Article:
2009: 148. Collected Short Stories

“It was on the eve of the August Bank Holiday that the latest recruit became the leader of the Wormsley Common Gang.”

Collected Short Stories, Graham Greene

             As the title suggests, this is a collection of short stories by Greene, comprising three previously published volumes, Twenty-One Stories, A Sense of Reality, and May We Borrow Your Husband?.  I am fast becoming an expert on Greene, having recently completed the second volume of his three volume biography (but not, alas, the third - so much for my Book Resolution), and believe me, when you read three volumes about someone, you start to feel like you know everything about them.*

            Anyway, I do intend to delve a little more deeply into Greene next year (well, this year, since I’m writing this 2009 review in 2010) -  finishing the bio, finally starting my Graham Greene project, and this is a good starting point to talk a bit about the mysterious and multifaceted Mr. Greene.  

            As with most short story collections, this is a mixed bag.  There are some classics here, for sure - the story quoted above, “The Destructors,” which was the first story in the collection was so upsetting that I almost put the book down and found something else to read.  Nasty and nihilistic, it is one of those ultimate Greene stories, filled with rotten and horrible people (made worse by the fact that these particular people are children).   Other classic stories include “The Basement Room” (which I understand was also made into a classic film) and “The End of the Party” which also was about children - here its their capacity for fear, not evil that breaks your heart.  Others were strange but attention grabbing - the quasi homophobic “May We Borrow Your Husband?” caught me off guard - for some reason I didn’t expect a story about the seduction of a young man by two predatory homosexuals from Greene.  And, of course, there are stories that are extremely slight and hardly worthy of the Greene name - which is to be expected in a “Collected Short Stories” but nonetheless made me wish I was reading The Heart of the Matter instead.  I think if you like Greene you’ll enjoy this collection - or if you don’t mind reading some dross to get to the gems.  If you’re not familiar with Greene, though, I’d suggest one of his classic novels - or at least a more edited short story collection.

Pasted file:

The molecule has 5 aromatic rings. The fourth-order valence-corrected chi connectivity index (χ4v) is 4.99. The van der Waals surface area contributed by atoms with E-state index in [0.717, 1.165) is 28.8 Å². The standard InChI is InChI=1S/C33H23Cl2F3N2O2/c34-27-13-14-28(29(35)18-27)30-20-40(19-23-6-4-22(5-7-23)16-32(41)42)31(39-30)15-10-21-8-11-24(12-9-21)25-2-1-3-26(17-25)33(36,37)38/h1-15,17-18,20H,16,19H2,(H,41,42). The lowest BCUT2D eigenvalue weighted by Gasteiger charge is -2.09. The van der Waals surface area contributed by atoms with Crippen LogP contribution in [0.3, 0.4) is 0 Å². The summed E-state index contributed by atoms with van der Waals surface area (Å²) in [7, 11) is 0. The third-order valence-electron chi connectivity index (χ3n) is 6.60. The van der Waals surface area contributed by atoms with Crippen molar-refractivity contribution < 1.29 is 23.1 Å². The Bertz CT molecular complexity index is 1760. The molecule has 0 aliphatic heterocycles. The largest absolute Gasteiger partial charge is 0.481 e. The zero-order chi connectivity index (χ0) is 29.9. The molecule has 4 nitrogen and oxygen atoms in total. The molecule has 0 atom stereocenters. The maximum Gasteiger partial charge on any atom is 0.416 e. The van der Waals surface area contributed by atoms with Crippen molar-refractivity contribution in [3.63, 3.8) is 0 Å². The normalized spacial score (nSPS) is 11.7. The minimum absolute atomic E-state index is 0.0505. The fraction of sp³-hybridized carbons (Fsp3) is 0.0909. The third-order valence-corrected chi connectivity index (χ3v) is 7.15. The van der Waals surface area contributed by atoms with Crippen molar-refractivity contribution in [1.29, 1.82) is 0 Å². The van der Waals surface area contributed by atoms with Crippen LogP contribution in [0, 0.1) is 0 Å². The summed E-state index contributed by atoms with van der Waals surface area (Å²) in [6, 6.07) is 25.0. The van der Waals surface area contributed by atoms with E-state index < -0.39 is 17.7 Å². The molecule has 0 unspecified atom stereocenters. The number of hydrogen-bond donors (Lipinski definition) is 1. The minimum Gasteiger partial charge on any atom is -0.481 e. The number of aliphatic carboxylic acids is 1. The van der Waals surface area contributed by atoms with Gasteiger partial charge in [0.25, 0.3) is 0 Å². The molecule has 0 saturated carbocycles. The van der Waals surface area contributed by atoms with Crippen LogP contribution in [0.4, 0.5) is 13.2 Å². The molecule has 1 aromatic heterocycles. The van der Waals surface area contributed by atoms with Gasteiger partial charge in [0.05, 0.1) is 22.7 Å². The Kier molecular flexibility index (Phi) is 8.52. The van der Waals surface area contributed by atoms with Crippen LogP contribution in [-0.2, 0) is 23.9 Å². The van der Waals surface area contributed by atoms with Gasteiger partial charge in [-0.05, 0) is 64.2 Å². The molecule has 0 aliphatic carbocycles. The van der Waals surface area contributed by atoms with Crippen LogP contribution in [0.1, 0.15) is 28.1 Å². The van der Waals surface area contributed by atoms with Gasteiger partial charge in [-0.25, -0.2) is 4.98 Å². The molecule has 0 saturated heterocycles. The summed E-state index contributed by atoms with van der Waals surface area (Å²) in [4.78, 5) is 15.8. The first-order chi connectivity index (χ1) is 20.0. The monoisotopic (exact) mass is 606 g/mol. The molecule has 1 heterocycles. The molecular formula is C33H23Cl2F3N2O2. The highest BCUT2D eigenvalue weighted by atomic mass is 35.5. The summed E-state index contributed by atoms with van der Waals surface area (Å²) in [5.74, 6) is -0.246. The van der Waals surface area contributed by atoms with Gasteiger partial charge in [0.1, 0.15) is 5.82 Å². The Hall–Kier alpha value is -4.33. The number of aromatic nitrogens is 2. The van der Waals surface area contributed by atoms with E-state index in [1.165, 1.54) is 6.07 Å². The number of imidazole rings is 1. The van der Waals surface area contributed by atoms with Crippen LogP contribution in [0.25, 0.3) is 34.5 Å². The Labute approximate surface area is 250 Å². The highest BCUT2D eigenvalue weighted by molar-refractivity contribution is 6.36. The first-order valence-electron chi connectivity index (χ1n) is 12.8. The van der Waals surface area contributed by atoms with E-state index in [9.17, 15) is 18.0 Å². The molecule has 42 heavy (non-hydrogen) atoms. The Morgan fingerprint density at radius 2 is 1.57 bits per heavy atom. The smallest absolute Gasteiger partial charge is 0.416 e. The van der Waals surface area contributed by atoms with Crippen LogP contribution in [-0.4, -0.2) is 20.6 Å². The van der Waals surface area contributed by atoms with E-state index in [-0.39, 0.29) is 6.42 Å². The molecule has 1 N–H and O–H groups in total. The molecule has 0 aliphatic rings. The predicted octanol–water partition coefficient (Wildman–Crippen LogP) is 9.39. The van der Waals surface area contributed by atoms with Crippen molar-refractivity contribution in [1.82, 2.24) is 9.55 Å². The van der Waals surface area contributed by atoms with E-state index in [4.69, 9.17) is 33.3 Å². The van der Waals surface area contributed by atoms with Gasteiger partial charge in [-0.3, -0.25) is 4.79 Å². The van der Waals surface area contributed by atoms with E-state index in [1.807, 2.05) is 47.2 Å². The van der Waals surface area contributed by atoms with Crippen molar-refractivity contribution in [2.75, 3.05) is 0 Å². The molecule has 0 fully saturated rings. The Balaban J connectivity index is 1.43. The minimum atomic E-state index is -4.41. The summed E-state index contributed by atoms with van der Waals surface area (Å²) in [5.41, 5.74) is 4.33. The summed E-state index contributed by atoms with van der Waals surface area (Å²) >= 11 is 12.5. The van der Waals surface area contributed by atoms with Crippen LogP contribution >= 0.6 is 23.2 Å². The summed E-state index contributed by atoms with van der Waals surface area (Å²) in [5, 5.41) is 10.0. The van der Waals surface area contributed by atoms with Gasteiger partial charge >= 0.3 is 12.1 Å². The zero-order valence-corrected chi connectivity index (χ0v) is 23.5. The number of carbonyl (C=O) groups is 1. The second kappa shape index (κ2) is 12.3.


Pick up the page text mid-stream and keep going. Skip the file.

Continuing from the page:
Date/Place Completed:  December 2009; D.C.

Categories:  Fiction

*It certainly begs the question of why on earth I thought it was necessary to read a three volume biography of Greene.  I mean, I enjoy his writing, and I have found his life to be reasonably interesting (hence the completion of the three volumes), but really, who is interesting enough to dedicate three volumes (literally hundreds - if not thousands of pages to?).  Even Jesus only gets half of the Bible!

© Carrie Dunsmore 2017